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Leonard BERNSTEIN (1918 - 1990)
Divertimento for Orchestra (1980) [11.12] (1)
1600 Pennsylvania Avenue - excerpts (1976) [16.03] (2)
Elegy for Mippy II (1948) [1.46] (3)
Symphony No. 3 Kaddish - Kaddish 2 (1963) [7.57] (4)
Chichester Psalms (1965) [17.49] (5)
To what you said [5.38] (6)
Barbara Hendricks (soprano) (4); Thomas Hampson (baritone) (5); Judy Kaye (vocalist) (2); Kevin Colson (vocalist) (2); Davis Gaines (vocalist) (2); Tracey Miller (vocalist) (2); Lyda Richardson(vocalist) (2); Ian Bousfield (trombone) (3); David Corkhill (percussion) (5); Peter Barley (organ) (5); Rachel Masters (harp) (5); Craig Rutenberg (piano) (5)
Ambrosian Chorus (2);
Choir of King’s College, Cambridge/Stephen Cleobury (5)
City of Birmingham Symphony Orchestra/Paavo Järvi (1)
London Sinfonietta/John McGlinn (2)
Swedish Symphonic Radio Orchestra/ Eric Ericson (4);
rec. (1) 8-10 June 1997, Symphony Hall, Birmingham; (2) 31 July - 3 August 1991, Studio No. 1, Abbey Road, London; (3) 6-9 September 1995, St. George’s, Brandon Hill, Bristol; (4) 28-20 May and 2, 3, 9 June 1990, Konserthuset, Stockholm; (5) 23-27 July 1991, Chapel of King’s College, Cambridge; (6) October 1993 and January 1994, London
EMI CLASSICS 6411212 [65.33]

Experience Classicsonline

Leonard Bernstein’s more serious works still have not really made it into the popular consciousness; at least not in the way that his music-theatre pieces have. In fact, I have to confess that I still find myself listening to Bernstein’s music and assigning it to the ‘interesting and well made’ category rather than putting the CD on the play-again pile. This disc from EMI is in their American Classics series and presents a selection of Bernstein’s music. As such it is laudable, but rather falls down on the slightly odd selection.
The disc opens with Divertimento for Orchestra, a piece written for the Boston Symphony Orchestra’s centenary in 1980. It is rather a compendium, with eight movements lasting a total of 11 minutes, which flash over a variety of Bernstein’s styles. In fact he re-uses a discarded movement from Prelude, Fugue and Riffs and the Samba movement could have been from West Side Story. This is one of those occasional pieces which, with hindsight, seem rather too self-referential. The performance from Paavo Järvi and the CBSO is entirely admirable and they manage Bernstein’s mix of styles with aplomb.
The last movement of Divertimento utilises a march which was originally written for the musical 1600 Pennsylvania Avenue; this march in its original form, and the Duet for One are two items from the musical. The March is interesting from a compare-and-contrast point of view. The Duet is a tour de force, as the single vocalist - probably Judy Kaye, but the notes are unclear - sings both the incoming and outgoing first Ladies at a presidential inauguration. The performance is brilliant but she can’t quite disguise the fact that at ten minutes, the piece goes on too long.
This is followed by a charming trombone solo, which was written in 1948 in memory of Bernstein’s brother’s pet dog!
Bernstein’s Kaddish Symphony is a stormy and difficult work, but one which deserves to be better known. Here it is represented by the lullaby from the second movement, a beautiful moment of calm which gives little idea of the character of the remaining symphony. Still, it is sung with superb poise by Barbara Hendricks and accompanied by the Swedish Radio Symphony Orchestra under Eric Ericson. It makes me inclined to explore the complete recording.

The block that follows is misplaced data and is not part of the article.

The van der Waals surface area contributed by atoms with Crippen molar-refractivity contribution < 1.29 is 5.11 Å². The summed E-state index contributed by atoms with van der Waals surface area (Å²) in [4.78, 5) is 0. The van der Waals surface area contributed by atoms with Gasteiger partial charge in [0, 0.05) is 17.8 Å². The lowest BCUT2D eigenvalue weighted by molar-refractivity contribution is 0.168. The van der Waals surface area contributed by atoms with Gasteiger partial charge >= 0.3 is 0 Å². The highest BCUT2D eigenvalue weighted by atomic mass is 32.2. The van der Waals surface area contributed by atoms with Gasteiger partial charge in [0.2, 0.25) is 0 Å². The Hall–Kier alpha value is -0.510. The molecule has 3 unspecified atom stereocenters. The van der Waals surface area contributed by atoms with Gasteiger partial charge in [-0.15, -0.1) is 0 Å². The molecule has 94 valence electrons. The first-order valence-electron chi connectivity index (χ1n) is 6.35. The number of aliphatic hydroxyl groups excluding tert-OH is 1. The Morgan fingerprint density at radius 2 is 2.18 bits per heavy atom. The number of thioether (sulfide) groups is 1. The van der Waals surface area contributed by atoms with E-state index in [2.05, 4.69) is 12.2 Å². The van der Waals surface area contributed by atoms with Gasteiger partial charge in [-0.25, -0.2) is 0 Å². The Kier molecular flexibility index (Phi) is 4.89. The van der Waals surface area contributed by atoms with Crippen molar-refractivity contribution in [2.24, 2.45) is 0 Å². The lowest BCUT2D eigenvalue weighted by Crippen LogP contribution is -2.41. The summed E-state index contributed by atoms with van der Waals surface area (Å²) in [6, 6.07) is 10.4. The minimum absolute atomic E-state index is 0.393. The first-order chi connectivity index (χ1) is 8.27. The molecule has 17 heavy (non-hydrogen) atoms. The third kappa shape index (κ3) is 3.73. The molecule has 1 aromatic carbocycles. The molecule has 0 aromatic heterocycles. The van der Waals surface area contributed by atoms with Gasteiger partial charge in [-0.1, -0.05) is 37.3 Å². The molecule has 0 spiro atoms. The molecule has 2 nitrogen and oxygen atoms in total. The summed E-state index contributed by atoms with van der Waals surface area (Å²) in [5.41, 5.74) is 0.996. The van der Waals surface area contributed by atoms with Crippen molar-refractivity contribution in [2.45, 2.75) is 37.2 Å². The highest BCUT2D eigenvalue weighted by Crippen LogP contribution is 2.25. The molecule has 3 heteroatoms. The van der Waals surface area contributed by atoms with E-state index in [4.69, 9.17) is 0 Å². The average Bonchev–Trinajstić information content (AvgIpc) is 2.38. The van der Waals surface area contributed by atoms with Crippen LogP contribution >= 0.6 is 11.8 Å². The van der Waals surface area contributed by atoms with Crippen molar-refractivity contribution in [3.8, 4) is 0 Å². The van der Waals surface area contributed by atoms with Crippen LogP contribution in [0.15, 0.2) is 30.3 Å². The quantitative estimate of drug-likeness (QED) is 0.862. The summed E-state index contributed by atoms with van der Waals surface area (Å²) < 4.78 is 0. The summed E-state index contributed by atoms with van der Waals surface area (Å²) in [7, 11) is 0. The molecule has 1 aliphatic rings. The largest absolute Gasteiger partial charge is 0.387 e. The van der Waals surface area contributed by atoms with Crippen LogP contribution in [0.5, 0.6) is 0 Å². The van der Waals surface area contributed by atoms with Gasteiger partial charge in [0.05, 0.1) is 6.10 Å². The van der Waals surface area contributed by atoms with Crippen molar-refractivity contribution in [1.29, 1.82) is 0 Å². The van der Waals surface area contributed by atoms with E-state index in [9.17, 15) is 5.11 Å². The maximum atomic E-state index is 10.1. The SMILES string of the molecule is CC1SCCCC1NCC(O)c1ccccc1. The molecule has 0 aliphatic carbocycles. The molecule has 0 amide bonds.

Chichester Psalmsis Bernstein’s best known serious work - the one which still eclipses all others. Except that in its re-use of material from West Side Story and the abandoned musical The Skin of Our Teeth it is typical of the cross-fertilisation present in Bernstein’s work. Truth to tell, a lot of the work’s infectious energy derives from its music-theatre origins. Here it is presented in a performance by Kings College Cambridge under Stephen Cleobury in Bernstein’s version for Organ, Harp and Percussion. The all-male choir does not bring that edge and excitement which mixed choirs can bring, but the original commission was for the choir of Chichester Cathedral so this style has its own authenticity. There are moments, particularly in the first movement, when the performance from the boys is rather more smudgy and less well defined than I would like. But the men’s interjections in the second movement are suitably venomous and the boy treble solo (uncredited) is pure and ethereal.
The disc finishes with a very fine performance of To what you said; the song was originally part of Song Fest but is here given in the version for voice and piano. I found Song Fest a little too over-stuffed and over-done for my taste but this distillation down to just two performers gives the work an intimacy which the bigger one lacks. The performance from Hampson and Rutenberg cannot be faulted.
I came away from this disc wondering why EMI had put these particular works together. There were hints of an interesting, but entirely different programme exploring Bernstein’s re-use of his material; it would be fascinating to hear Chichester Psalms performed alongside the original material. Here we seemed to be constrained by what EMI had available.
There is a brief essay about the music but the booklet contains no texts which might be a problem for those unfamiliar with these vocal works.
Still, the disc is a good reminder of what an interesting and varied composer Bernstein could be. I can’t say that there is any particular reason to buy it, but if the particular combination of works appeals then the performances are excellent and you won’t be disappointed.  

Robert Hugill




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